Home Video Hovel: Bergman Island, by Rudie Obias
Mia Hansen-Løve’s Bergman Island is one of the best films from 2021 that you most likely missed, thanks to the pandemic. However, it’s now available from the Criterion Collection (on Blu-ray and DVD) and it’s well worth the pick up—especially if you’re a fan of multi-textual stories with dynamic, yet flawed, characters, and a good dose of cinema history.
Fun fact: There are two films from the Criterion Collection titled Bergman Island—a narrative from 2021 directed by Mia Hansen-Løve and a documentary from 2006 directed by Marie Nyreröd.
Bergman Island follows Chris and Tony Sanders, a filmmaking couple, played exceptionally well by Vicky Krieps and Tim Roth, respectively. The pair travel to Fårö—Ingmar Bergman’s island where he lived and worked—in the Baltic Sea. They were invited to the island to screen one of Tony’s films, but both want to spend time working on their latest films.
While Tony, who is in love with Bergman’s work, spends most of his time writing and being the centerpiece of Fårö’s local film society, Chris, who is not of fan of Bergman himself (she questions if Ingmar Bergman could write and direct nearly 50 movies and TV plays, and more than 170 stageplays in his lifetime, if he were a woman with nine children from six men instead. Yes, he really had nine children with six different women), spends her time exploring the island itself, as she tries to find inspiration for her new film.
During one of their walks, Chris describes the outline of her story, while the film, itself, transitions to her screenplay—which follows Amy, played by Mia Wasikowska, an American filmmaker in her late twenties, who travels to Fårö for a friend’s wedding. She then starts a short love affair with one of the other wedding guests, Joseph, played by Anders Danielsen Lie. Think of it as a film within a film.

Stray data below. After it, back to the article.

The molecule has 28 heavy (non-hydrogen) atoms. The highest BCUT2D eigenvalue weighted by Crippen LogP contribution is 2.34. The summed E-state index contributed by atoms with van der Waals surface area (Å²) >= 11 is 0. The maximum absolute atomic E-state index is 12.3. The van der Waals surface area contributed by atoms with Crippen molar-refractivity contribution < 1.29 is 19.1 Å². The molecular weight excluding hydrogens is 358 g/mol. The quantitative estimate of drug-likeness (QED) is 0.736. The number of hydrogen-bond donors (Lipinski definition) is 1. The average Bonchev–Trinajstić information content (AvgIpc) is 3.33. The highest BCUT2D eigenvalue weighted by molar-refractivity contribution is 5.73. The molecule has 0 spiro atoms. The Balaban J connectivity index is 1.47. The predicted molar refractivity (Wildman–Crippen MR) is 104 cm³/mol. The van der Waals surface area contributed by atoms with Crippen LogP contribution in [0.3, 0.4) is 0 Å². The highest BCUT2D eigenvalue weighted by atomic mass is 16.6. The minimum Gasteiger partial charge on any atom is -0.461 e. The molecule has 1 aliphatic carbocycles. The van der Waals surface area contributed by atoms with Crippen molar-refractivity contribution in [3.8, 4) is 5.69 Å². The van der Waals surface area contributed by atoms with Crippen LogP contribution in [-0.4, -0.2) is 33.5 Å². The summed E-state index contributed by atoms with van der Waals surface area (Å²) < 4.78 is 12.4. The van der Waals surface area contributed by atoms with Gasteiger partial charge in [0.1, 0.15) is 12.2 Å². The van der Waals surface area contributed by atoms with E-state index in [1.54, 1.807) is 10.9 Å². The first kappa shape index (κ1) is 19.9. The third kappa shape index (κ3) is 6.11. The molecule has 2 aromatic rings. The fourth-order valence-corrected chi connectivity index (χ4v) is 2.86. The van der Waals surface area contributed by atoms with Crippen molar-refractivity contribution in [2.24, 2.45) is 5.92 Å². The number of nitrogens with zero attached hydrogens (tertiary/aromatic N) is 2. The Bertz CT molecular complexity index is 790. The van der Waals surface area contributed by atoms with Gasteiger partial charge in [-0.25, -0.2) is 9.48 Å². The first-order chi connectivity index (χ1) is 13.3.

The two aspects of Bergman Island examine the various stages of love and romance, as it swings from exciting, passionate, and carefree in the younger couple to dependable, deep, and measured with the older couple. Hansen-Løve expertly balances between the loneliness of your twenties with the complacency of middle age, while both find solace on the island.
It examines that relationships and work evolve with time. The film even states that we say the same thing over and over again throughout the years, just from different perspectives, a wink and a nod to Mia Hansen-Løve’s own filmography. This is something she hints to during an interview with the Criterion Collection about recreating parts of her life in her work, while blurring the lines between memories and cinema.
Meanwhile, the release also features a short film by Gabe Klinger titled Bergman’s Ghost. Klinger played the “American Man” in Bergman’s Island. He created a behind-the-scenes look at the making of the film, while injecting a sense that Ingmar Bergman’s ghost haunts every bit of Fårö itself. In fact, in Bergman’s private screening room, all are invited to take a seat, except one that remains empty at all times because it’s the Swedish director’s favorite. It creates a sense that there’s no escape from Ingmar Bergman while on Fårö, while his presence is always felt there.